Antonov Airlines will establish a presence in USA and Hong Kong as part of ongoing expansion plans. The Kyiv, Ukraine-headquartered carrier recently established a new office at London Stansted Airport in the UK, and has appointed a General Sales Agent in Japan and Australia.
“We are excited to be growing our presence globally in some of the world’s most dynamic economies,” said Oleg Orlov, Vice President, Antonov Company.
“Ukraine has developed excellent links with the USA as a result of an Open Skies Agreement, that has granted Antonov freedom to operate to and from the USA without the need to obtain U.S. Department of Transport (DoT) statements of authorisation.”
The carrier also announced that it is working with Ukrainian and western suppliers for its fleet modernisation programme. Operating a fleet of seven AN-124 freighters, with a payload of up to 150 tonnes, as well as the biggest aircraft in the world, the AN-225, with a payload of 250 tonnes. The heavy and super-heavy lift specialist has engaged with new suppliers for its fleet modernisation programme.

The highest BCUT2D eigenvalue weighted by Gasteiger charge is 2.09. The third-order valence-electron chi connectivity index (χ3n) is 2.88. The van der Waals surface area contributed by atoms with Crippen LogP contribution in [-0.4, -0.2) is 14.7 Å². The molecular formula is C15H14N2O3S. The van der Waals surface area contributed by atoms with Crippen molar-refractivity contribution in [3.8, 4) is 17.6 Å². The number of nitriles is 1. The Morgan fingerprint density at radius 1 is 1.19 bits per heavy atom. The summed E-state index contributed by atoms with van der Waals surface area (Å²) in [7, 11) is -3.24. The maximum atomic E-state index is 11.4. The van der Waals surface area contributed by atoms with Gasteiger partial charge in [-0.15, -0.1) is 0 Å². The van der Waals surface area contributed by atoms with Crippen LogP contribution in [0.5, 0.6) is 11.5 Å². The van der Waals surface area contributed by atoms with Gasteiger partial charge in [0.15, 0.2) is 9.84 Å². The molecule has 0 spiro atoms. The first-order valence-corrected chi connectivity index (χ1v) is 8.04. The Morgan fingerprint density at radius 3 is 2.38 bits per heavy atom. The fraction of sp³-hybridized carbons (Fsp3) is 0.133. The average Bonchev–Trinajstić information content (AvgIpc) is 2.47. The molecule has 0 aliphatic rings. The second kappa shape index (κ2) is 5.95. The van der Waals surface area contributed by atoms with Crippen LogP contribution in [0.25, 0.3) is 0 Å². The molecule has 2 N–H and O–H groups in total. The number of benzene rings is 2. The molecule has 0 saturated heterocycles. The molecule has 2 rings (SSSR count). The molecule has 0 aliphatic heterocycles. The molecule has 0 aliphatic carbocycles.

Antonov has introduced Dunlop tyres to a number of its airframes including its AN-124 and AN-225 fleet. The new tyres enable the AN-124-100M-150 aircraft to operate at their designed maximum payload of 150 tonnes, and have a much improved lifespan, leading to lower tyre cost per landing.
The carrier is also working with US Honeywell for its avionics, Pratt & Whitney, Dowty Propellers, and Zodiac Aerospace in addition to other western suppliers.
“Our AN-124s will be flying for the next quarter of a century and we are making sure they are at the cutting edge of aviation technology and design,” said Graham Witton, Managing Director, Antonov Airlines (UK). “We are working with some of the most respected suppliers in the world for the modernisation of our fleet.
“As the design bureau, Antonov Company is the only company that can make amendments to the AN aircraft.” Orlov also commented on Antonov’s competitive edge. “We design, manufacture, and operate our own fleet,” he said.